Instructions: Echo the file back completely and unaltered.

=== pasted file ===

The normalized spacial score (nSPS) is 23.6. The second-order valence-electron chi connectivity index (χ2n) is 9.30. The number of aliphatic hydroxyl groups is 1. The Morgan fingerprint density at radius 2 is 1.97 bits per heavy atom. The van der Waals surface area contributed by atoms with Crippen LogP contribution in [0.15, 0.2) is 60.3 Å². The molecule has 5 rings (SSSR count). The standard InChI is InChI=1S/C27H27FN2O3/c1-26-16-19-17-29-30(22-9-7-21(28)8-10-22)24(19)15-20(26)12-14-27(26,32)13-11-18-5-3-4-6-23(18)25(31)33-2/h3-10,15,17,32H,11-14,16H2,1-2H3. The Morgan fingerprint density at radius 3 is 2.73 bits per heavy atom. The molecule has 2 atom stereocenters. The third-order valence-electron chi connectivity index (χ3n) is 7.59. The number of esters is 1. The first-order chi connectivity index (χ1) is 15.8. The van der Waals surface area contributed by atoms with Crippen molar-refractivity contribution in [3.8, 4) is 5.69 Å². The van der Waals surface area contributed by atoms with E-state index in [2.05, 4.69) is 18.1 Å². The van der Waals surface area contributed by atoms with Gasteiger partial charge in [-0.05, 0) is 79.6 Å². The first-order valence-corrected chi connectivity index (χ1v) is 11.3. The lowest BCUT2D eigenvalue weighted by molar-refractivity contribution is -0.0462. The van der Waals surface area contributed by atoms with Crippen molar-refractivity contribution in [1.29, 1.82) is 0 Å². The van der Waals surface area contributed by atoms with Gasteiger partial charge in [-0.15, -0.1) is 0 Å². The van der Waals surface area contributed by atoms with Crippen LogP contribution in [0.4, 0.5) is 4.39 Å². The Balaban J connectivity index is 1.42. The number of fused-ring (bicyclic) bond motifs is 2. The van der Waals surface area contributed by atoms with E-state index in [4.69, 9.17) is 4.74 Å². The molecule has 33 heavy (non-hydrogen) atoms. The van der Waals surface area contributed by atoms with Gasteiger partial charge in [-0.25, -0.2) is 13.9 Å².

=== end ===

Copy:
The normalized spacial score (nSPS) is 23.6. The second-order valence-electron chi connectivity index (χ2n) is 9.30. The number of aliphatic hydroxyl groups is 1. The Morgan fingerprint density at radius 2 is 1.97 bits per heavy atom. The van der Waals surface area contributed by atoms with Crippen LogP contribution in [0.15, 0.2) is 60.3 Å². The molecule has 5 rings (SSSR count). The standard InChI is InChI=1S/C27H27FN2O3/c1-26-16-19-17-29-30(22-9-7-21(28)8-10-22)24(19)15-20(26)12-14-27(26,32)13-11-18-5-3-4-6-23(18)25(31)33-2/h3-10,15,17,32H,11-14,16H2,1-2H3. The Morgan fingerprint density at radius 3 is 2.73 bits per heavy atom. The molecule has 2 atom stereocenters. The third-order valence-electron chi connectivity index (χ3n) is 7.59. The number of esters is 1. The first-order chi connectivity index (χ1) is 15.8. The van der Waals surface area contributed by atoms with Crippen molar-refractivity contribution in [3.8, 4) is 5.69 Å². The van der Waals surface area contributed by atoms with E-state index in [2.05, 4.69) is 18.1 Å². The van der Waals surface area contributed by atoms with Gasteiger partial charge in [-0.05, 0) is 79.6 Å². The first-order valence-corrected chi connectivity index (χ1v) is 11.3. The lowest BCUT2D eigenvalue weighted by molar-refractivity contribution is -0.0462. The van der Waals surface area contributed by atoms with Crippen molar-refractivity contribution in [1.29, 1.82) is 0 Å². The van der Waals surface area contributed by atoms with Gasteiger partial charge in [-0.15, -0.1) is 0 Å². The van der Waals surface area contributed by atoms with Crippen LogP contribution in [0.4, 0.5) is 4.39 Å². The Balaban J connectivity index is 1.42. The number of fused-ring (bicyclic) bond motifs is 2. The van der Waals surface area contributed by atoms with E-state index in [4.69, 9.17) is 4.74 Å². The molecule has 33 heavy (non-hydrogen) atoms. The van der Waals surface area contributed by atoms with Gasteiger partial charge in [-0.25, -0.2) is 13.9 Å².